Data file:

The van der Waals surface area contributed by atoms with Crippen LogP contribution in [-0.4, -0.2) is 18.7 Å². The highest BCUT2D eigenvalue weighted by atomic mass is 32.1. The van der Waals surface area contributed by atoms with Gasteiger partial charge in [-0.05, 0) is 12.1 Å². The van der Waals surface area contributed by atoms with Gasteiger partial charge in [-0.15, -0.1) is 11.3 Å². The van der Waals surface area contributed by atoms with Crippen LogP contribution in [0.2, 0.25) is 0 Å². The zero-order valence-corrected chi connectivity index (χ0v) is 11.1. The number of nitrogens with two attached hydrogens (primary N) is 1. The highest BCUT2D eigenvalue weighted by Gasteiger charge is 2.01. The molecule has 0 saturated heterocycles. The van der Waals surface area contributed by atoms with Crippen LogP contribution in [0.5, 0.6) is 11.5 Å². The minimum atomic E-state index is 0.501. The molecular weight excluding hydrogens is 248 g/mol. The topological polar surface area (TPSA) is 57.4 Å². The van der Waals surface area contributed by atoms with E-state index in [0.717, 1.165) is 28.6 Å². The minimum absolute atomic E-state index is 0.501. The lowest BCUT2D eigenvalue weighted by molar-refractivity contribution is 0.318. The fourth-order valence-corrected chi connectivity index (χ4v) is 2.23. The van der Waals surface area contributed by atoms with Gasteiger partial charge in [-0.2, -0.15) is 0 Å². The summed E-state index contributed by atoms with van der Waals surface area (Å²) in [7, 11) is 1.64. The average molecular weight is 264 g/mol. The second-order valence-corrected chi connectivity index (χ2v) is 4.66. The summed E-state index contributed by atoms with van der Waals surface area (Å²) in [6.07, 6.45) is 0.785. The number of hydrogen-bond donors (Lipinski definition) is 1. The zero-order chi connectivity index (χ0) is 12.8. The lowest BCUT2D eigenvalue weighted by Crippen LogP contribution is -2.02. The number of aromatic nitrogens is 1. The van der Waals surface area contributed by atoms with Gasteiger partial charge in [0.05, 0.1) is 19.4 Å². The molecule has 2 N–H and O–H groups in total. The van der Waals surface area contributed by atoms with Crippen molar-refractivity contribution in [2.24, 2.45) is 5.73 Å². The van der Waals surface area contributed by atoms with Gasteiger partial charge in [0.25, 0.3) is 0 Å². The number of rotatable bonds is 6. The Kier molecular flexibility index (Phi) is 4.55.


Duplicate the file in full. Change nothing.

The van der Waals surface area contributed by atoms with Crippen LogP contribution in [-0.4, -0.2) is 18.7 Å². The highest BCUT2D eigenvalue weighted by atomic mass is 32.1. The van der Waals surface area contributed by atoms with Gasteiger partial charge in [-0.05, 0) is 12.1 Å². The van der Waals surface area contributed by atoms with Gasteiger partial charge in [-0.15, -0.1) is 11.3 Å². The van der Waals surface area contributed by atoms with Crippen LogP contribution in [0.2, 0.25) is 0 Å². The zero-order valence-corrected chi connectivity index (χ0v) is 11.1. The number of nitrogens with two attached hydrogens (primary N) is 1. The highest BCUT2D eigenvalue weighted by Gasteiger charge is 2.01. The molecule has 0 saturated heterocycles. The van der Waals surface area contributed by atoms with Crippen LogP contribution in [0.5, 0.6) is 11.5 Å². The minimum atomic E-state index is 0.501. The molecular weight excluding hydrogens is 248 g/mol. The topological polar surface area (TPSA) is 57.4 Å². The van der Waals surface area contributed by atoms with E-state index in [0.717, 1.165) is 28.6 Å². The minimum absolute atomic E-state index is 0.501. The lowest BCUT2D eigenvalue weighted by molar-refractivity contribution is 0.318. The fourth-order valence-corrected chi connectivity index (χ4v) is 2.23. The van der Waals surface area contributed by atoms with Gasteiger partial charge in [-0.2, -0.15) is 0 Å². The summed E-state index contributed by atoms with van der Waals surface area (Å²) in [7, 11) is 1.64. The average molecular weight is 264 g/mol. The second-order valence-corrected chi connectivity index (χ2v) is 4.66. The summed E-state index contributed by atoms with van der Waals surface area (Å²) in [6.07, 6.45) is 0.785. The number of hydrogen-bond donors (Lipinski definition) is 1. The zero-order chi connectivity index (χ0) is 12.8. The lowest BCUT2D eigenvalue weighted by Crippen LogP contribution is -2.02. The number of aromatic nitrogens is 1. The van der Waals surface area contributed by atoms with Gasteiger partial charge in [0.05, 0.1) is 19.4 Å². The molecule has 2 N–H and O–H groups in total. The van der Waals surface area contributed by atoms with Crippen molar-refractivity contribution in [2.24, 2.45) is 5.73 Å². The van der Waals surface area contributed by atoms with Gasteiger partial charge in [0.25, 0.3) is 0 Å². The number of rotatable bonds is 6. The Kier molecular flexibility index (Phi) is 4.55.